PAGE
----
Single Card Spotlight: Metalwork Colossus

Posted in PRO TOUR KALADESH on October 16, 2016

By Corbin Hosler

When Prophetic Prism gets cast on the second turn at Pro Tour Kaladesh, players may understandably think they're playing a game of Limited, not Standard. When that Prism is followed up by Woodweaver's Puzzleknot, we're fully into a game of Kaladesh draft.

Except this is Standard. And the Metalwork Colossus isn't far behind.

The standout deck centered around casting the Colossus as fast as possible has been one of the more inventive brews of the weekend. With a bevy of artifacts like Hedron Archive and Cultivator's Caravan alongside the Prisms and Puzzleknots to ramp out the Colossus, the deck can power out the Kaladesh giant as early as the fourth turn.

A key part of an engine based around artifacts and Sanctum of Ugin, Metalwork Colossus is a creature well positioned in a format that isn't actively playing sweepers like Fumigate.

It's a fearsome start, but as strong as Metalwork Colossus is, it's still just one creature, one vulnerable to a number of removal spells in the format. Of course, if the "Colossus deck" was just about playing a single Colossus, it probably wouldn't be making much of a splash in Hawaii. Instead, the deck can chain together Metalwork Colossi, over and over to drive opponents into the ground.

The trick lies in an innocuous land from Battle for Zendikar: Sanctum of Ugin. Since Metalwork Colossus can often cost as little as zero mana in this deck, chaining it together with Sanctum of Ugin to find more copies and cast them for free is a true combo. It can lead to giant boards of colossi on the fifth turn, fast enough to end games in one fell swing.

In a field of fast and consistent aggressive decks leaning on Smuggler's Copter or powerful-but-inconsistent decks using Aetherworks Marvel, the Colossus deck straddles the line perfectly, at least according to the expert opinion of Oliver Polak-Rottman, who spent a lot of time working on the deck as part of Team EUreka.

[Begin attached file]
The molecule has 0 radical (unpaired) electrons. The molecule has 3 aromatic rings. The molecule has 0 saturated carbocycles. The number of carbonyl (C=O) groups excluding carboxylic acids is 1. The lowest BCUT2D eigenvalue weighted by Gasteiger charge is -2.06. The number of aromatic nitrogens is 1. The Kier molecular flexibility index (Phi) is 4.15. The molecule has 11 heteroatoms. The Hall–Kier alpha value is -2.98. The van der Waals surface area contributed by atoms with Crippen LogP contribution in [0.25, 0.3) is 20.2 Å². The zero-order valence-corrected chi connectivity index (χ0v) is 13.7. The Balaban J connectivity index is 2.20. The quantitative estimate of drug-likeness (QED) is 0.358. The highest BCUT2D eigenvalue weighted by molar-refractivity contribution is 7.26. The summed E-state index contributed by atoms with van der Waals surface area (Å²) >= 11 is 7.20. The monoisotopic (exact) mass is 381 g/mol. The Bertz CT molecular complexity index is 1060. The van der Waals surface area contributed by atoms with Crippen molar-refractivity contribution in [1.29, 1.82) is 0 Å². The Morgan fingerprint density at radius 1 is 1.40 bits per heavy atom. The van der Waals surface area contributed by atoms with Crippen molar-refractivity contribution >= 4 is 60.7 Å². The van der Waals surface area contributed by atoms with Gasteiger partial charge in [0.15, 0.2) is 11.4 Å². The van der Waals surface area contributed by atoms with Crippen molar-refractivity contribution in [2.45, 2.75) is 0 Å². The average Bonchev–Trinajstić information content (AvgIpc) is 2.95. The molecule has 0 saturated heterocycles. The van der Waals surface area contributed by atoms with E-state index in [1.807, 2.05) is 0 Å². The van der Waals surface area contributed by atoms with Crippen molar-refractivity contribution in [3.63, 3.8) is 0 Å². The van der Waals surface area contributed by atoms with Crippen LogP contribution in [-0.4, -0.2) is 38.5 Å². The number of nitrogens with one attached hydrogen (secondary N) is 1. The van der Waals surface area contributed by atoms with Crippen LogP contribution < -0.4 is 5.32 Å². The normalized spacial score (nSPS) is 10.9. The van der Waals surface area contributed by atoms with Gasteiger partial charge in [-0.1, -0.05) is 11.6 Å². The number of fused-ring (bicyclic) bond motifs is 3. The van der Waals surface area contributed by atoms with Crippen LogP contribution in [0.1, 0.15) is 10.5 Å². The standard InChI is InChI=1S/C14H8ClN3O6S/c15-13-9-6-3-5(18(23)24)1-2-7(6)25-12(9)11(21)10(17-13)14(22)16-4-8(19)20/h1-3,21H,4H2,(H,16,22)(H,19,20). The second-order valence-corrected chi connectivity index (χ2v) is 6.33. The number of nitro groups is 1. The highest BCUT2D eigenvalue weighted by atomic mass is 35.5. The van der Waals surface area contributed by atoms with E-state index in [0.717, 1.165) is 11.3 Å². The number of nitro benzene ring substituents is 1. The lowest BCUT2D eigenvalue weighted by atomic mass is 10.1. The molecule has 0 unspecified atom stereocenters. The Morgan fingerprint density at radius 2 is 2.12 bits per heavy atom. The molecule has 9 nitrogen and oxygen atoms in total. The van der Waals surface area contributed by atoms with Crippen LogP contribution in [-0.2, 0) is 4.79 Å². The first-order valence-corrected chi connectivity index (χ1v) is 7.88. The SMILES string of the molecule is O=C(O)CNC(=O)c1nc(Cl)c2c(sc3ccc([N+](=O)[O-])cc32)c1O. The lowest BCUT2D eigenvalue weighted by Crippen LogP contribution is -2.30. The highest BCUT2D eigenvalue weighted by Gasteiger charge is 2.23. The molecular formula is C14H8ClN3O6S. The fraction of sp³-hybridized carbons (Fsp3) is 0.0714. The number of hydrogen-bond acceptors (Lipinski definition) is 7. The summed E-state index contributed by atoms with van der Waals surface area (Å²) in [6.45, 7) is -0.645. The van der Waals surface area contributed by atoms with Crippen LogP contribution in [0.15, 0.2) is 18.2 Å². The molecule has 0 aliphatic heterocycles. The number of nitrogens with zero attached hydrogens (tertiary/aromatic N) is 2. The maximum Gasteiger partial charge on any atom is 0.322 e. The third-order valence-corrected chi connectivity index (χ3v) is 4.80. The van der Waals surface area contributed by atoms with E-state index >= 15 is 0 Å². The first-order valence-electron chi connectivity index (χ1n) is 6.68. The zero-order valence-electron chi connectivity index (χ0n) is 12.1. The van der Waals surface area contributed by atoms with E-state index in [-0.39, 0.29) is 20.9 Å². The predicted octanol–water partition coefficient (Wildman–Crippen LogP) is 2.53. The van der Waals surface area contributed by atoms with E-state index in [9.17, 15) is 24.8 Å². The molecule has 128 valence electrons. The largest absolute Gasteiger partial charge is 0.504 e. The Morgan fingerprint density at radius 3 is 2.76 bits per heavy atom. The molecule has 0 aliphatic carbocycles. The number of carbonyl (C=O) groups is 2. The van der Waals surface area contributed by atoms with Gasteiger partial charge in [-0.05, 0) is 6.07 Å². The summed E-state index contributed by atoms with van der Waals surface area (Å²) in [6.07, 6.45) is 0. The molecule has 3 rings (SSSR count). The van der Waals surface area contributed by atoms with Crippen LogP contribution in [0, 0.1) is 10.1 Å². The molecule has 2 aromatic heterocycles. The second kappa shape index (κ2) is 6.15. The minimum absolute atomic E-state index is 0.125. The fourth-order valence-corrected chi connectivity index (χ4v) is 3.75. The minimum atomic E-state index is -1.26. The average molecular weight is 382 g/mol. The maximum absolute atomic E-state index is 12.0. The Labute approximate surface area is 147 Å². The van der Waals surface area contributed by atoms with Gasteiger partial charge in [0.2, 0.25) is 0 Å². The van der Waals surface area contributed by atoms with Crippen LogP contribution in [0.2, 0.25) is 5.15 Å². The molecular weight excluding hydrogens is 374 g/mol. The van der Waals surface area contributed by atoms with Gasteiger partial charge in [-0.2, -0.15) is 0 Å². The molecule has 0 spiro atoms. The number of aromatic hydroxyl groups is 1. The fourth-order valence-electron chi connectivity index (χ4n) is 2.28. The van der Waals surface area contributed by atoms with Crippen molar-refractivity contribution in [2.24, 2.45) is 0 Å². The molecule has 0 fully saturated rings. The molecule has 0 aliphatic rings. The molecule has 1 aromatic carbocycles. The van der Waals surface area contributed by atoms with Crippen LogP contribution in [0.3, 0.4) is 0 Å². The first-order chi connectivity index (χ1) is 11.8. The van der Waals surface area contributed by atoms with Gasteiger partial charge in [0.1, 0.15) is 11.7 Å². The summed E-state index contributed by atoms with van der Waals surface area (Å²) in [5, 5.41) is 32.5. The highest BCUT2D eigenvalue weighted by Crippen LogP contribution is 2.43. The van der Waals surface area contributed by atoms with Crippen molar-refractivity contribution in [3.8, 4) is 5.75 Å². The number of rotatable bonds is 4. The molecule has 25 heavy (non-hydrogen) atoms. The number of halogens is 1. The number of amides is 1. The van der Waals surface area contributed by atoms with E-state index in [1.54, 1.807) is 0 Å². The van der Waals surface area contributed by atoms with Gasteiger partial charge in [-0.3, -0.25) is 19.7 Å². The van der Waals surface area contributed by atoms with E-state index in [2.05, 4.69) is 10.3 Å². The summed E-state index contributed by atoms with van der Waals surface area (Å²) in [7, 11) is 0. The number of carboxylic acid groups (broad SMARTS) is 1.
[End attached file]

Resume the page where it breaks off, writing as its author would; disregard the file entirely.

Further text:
"It's the most powerful and consistent thing you can do," he explained. "It isn't unusual to have it by turn 4, and it's super consistent by the fifth turn. That's hard to beat."

Unlike the versions of the deck that have been floating around since the release of Kaladesh, Team EUreka made several key breakthroughs that really changed the deck's role in Standard, taking it from a sometimes-dangerous combo deck to a machine that consistently floods the board with 10/10s. The biggest was the addition of Sylvan Scrying, which means the deck never lacks for Sanctum of Ugin and therefore always has a steady stream of Metalwork Colossus.

Oliver Polak-Rottman ran with his Metalwork Colossus deck to a perfect Day 1 Constructed record at Pro Tour Kaladesh.

The other innovation the team made was adding Skysovereign, Consul Flagship. The battlecruiser could come down on turn 4 and pick off a threat, making it easy to combo off with Colossi on the fifth turn while making use of a Colossus on the turn it comes into play to create an attack and another trigger. The redundancy it adds to the "mid-game" of the Colossus deck is a key factor in allowing the deck to work through clunky draws or play through counterspells and removal from opponents.

"I can't stress enough how much of a difference those cards, and especially Sylvan Scrying made," said Pro Tour Dragons of Tarkir champion Martin Dang. "I didn't play the deck this weekend because I was worried about some of its issues, but after seeing the way it's played out, I really wish I had. It's been great."

That it has, and it may yet see a competitor into the Top 8. It's one of several breakout combos of the weekend, attacking from a different angle and going well over the top of the vehicle decks that dominated the early weeks of the format.

Will the Colossus rise to the top? We've got five rounds of Standard left to find out.